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Marine Biology

, Volume 157, Issue 8, pp 1679–1691 | Cite as

Phylogeography of the Indo-Pacific parrotfish Scarus psittacus: isolation generates distinctive peripheral populations in two oceans

  • Kate L. Winters
  • Lynne van HerwerdenEmail author
  • J. Howard Choat
  • D. R. Robertson
Original Paper

Abstract

Phylogenetic, phylogeographic, population genetic and coalescence analyses were combined to examine the recent evolutionary history of the widespread Indo-Pacific parrotfish, Scarus psittacus, over a geographic range spanning three marine biogeographic realms. We sequenced 164 individuals from 12 locations spanning 17,000 km, from 55ºE to 143ºW, using 322 base pairs of mitochondrial control region (D-loop). S. psittacus displayed high haplotype (h = 0.83–0.98), but low nucleotide (<1%) diversity. Most (>83%) genetic variation was within populations. AMOVA revealed significant partitioning and identified five geographic groups. These included one central population and four populations peripheral to the centre. The central population occupied reefs from Western Australia to Tahiti and represented the central Indo-Pacific biogeographic realm. Cocos Keeling was distinct from central and western Indo-Pacific biogeographic realms occupying a position intermediate to these. Peripheral populations (Hawaii, Marquesas) represented the eastern Indo-Pacific biogeographic realm, while Seychelles represented the western Indo-Pacific biogeographic realm. All but the central population expanded (<163 kya). Whilst all populations experienced major sea level and SST changes associated with Pleistocene glaciation cycles, the genetic structure of the central population was relatively homogenous unlike the remaining genetically distinctive populations.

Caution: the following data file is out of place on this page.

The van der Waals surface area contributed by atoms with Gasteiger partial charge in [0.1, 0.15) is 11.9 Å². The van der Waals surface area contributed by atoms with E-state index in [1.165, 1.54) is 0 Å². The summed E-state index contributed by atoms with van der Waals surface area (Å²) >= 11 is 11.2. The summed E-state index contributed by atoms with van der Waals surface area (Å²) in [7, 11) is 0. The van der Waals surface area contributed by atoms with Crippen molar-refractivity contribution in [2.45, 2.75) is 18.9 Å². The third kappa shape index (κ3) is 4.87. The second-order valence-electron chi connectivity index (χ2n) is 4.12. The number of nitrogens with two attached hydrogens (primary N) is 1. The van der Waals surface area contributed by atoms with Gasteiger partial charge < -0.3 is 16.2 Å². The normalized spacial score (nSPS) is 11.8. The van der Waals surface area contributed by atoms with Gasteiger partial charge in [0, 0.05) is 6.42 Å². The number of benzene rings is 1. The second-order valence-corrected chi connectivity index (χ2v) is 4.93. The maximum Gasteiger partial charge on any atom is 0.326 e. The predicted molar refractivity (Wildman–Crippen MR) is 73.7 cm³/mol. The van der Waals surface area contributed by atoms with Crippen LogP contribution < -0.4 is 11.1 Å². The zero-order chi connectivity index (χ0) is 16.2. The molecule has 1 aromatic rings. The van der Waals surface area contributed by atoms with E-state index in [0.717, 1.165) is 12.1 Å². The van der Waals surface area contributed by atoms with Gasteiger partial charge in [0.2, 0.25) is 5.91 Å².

Keywords

Indian Ocean Reef Fish Minimum Span Tree Great Barrier Reef Hermit Crab 
These keywords were added by machine and not by the authors. This process is experimental and the keywords may be updated as the learning algorithm improves.

Notes

Acknowledgments

Funding and logistic support were provided by The National Geographic Society, (Cocos Keeling, Marquesas), The Queensland Government/Smithsonian Institution Collaborative Research Program on Reef Fishes, The Smithsonian Institution, The Seychelles Fishing Authority, Cocos Keeling and Christmas Island National Parks, Department of Environment and Heritage Australia, The Taiwan National Museum, The Australian Institute of Marine Science, The Lizard Island Research Station, the University of Guam Marine Laboratory; University of Hawaii Marine Laboratory and the James Cook University internal funding scheme. Tahiti specimens were collected by M. Meekan, W. Murray, R. Thorne, J. Robinson, J. Ackerman, W. Robbins, Li Shu Chen and L. Rocha. C. Birkeland provided logistic and field assistance, collection of specimens and access to Museum material. Collections on the GBR were carried out under GBRMPA Permit number G03/3871.1. S. Klanten, D. Blair and the JCU Molecular Ecology and Evolution Laboratory assisted with laboratory work and analysis. The work was carried out under James Cook University Ethics Approval No. A503.

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Copyright information

© Springer-Verlag 2010

Authors and Affiliations

  • Kate L. Winters
    • 1
    • 3
  • Lynne van Herwerden
    • 1
    Email author
  • J. Howard Choat
    • 1
  • D. R. Robertson
    • 2
  1. 1.Molecular Ecology and Evolution Laboratory, School of Tropical and Marine BiologyJames Cook UniversityTownsvilleQLDAustralia
  2. 2.Smithsonian Tropical Research InstituteBalboaPanama
  3. 3.Minerals Management Service, Biological Science Unit (MS 5432)New OrleansUSA

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